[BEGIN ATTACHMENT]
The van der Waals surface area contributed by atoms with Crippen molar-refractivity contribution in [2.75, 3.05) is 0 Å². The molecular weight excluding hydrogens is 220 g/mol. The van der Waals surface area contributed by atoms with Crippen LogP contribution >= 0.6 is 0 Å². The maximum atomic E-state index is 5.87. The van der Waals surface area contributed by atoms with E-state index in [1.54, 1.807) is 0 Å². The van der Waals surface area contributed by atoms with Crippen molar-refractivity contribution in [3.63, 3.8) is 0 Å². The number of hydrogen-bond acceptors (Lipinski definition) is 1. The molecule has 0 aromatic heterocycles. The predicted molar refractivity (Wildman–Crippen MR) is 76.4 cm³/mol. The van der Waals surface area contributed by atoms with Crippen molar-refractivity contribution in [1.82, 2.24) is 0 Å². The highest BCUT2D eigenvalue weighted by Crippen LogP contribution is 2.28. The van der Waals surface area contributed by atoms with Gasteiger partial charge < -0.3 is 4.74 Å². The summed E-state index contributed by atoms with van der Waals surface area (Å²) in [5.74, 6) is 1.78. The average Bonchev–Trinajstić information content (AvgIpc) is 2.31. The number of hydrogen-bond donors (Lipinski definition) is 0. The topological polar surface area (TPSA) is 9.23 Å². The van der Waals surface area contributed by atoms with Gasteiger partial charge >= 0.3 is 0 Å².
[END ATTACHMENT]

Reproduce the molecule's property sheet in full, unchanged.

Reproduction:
The van der Waals surface area contributed by atoms with Crippen molar-refractivity contribution in [2.75, 3.05) is 0 Å². The molecular weight excluding hydrogens is 220 g/mol. The van der Waals surface area contributed by atoms with Crippen LogP contribution >= 0.6 is 0 Å². The maximum atomic E-state index is 5.87. The van der Waals surface area contributed by atoms with E-state index in [1.54, 1.807) is 0 Å². The van der Waals surface area contributed by atoms with Crippen molar-refractivity contribution in [3.63, 3.8) is 0 Å². The number of hydrogen-bond acceptors (Lipinski definition) is 1. The molecule has 0 aromatic heterocycles. The predicted molar refractivity (Wildman–Crippen MR) is 76.4 cm³/mol. The van der Waals surface area contributed by atoms with Crippen molar-refractivity contribution in [1.82, 2.24) is 0 Å². The highest BCUT2D eigenvalue weighted by Crippen LogP contribution is 2.28. The van der Waals surface area contributed by atoms with Gasteiger partial charge < -0.3 is 4.74 Å². The summed E-state index contributed by atoms with van der Waals surface area (Å²) in [5.74, 6) is 1.78. The average Bonchev–Trinajstić information content (AvgIpc) is 2.31. The number of hydrogen-bond donors (Lipinski definition) is 0. The topological polar surface area (TPSA) is 9.23 Å². The van der Waals surface area contributed by atoms with Gasteiger partial charge >= 0.3 is 0 Å².